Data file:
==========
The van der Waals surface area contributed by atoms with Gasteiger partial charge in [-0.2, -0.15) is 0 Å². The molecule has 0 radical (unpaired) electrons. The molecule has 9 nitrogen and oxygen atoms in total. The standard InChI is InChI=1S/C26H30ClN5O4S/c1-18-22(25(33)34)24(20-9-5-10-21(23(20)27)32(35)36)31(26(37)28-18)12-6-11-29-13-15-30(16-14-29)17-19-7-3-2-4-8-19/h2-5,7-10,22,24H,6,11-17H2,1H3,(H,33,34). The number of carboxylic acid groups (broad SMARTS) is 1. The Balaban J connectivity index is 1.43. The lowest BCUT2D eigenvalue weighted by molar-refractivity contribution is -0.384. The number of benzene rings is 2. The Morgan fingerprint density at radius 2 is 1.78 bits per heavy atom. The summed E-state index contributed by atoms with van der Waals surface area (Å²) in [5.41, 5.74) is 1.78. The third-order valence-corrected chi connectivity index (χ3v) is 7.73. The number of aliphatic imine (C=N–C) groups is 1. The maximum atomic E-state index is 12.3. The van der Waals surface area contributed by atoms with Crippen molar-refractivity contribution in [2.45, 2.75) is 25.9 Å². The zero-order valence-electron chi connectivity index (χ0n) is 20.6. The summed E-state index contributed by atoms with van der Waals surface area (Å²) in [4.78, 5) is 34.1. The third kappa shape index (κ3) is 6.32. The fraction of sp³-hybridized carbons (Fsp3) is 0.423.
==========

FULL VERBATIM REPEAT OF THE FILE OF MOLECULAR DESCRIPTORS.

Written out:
The van der Waals surface area contributed by atoms with Gasteiger partial charge in [-0.2, -0.15) is 0 Å². The molecule has 0 radical (unpaired) electrons. The molecule has 9 nitrogen and oxygen atoms in total. The standard InChI is InChI=1S/C26H30ClN5O4S/c1-18-22(25(33)34)24(20-9-5-10-21(23(20)27)32(35)36)31(26(37)28-18)12-6-11-29-13-15-30(16-14-29)17-19-7-3-2-4-8-19/h2-5,7-10,22,24H,6,11-17H2,1H3,(H,33,34). The number of carboxylic acid groups (broad SMARTS) is 1. The Balaban J connectivity index is 1.43. The lowest BCUT2D eigenvalue weighted by molar-refractivity contribution is -0.384. The number of benzene rings is 2. The Morgan fingerprint density at radius 2 is 1.78 bits per heavy atom. The summed E-state index contributed by atoms with van der Waals surface area (Å²) in [5.41, 5.74) is 1.78. The third-order valence-corrected chi connectivity index (χ3v) is 7.73. The number of aliphatic imine (C=N–C) groups is 1. The maximum atomic E-state index is 12.3. The van der Waals surface area contributed by atoms with Crippen molar-refractivity contribution in [2.45, 2.75) is 25.9 Å². The zero-order valence-electron chi connectivity index (χ0n) is 20.6. The summed E-state index contributed by atoms with van der Waals surface area (Å²) in [4.78, 5) is 34.1. The third kappa shape index (κ3) is 6.32. The fraction of sp³-hybridized carbons (Fsp3) is 0.423.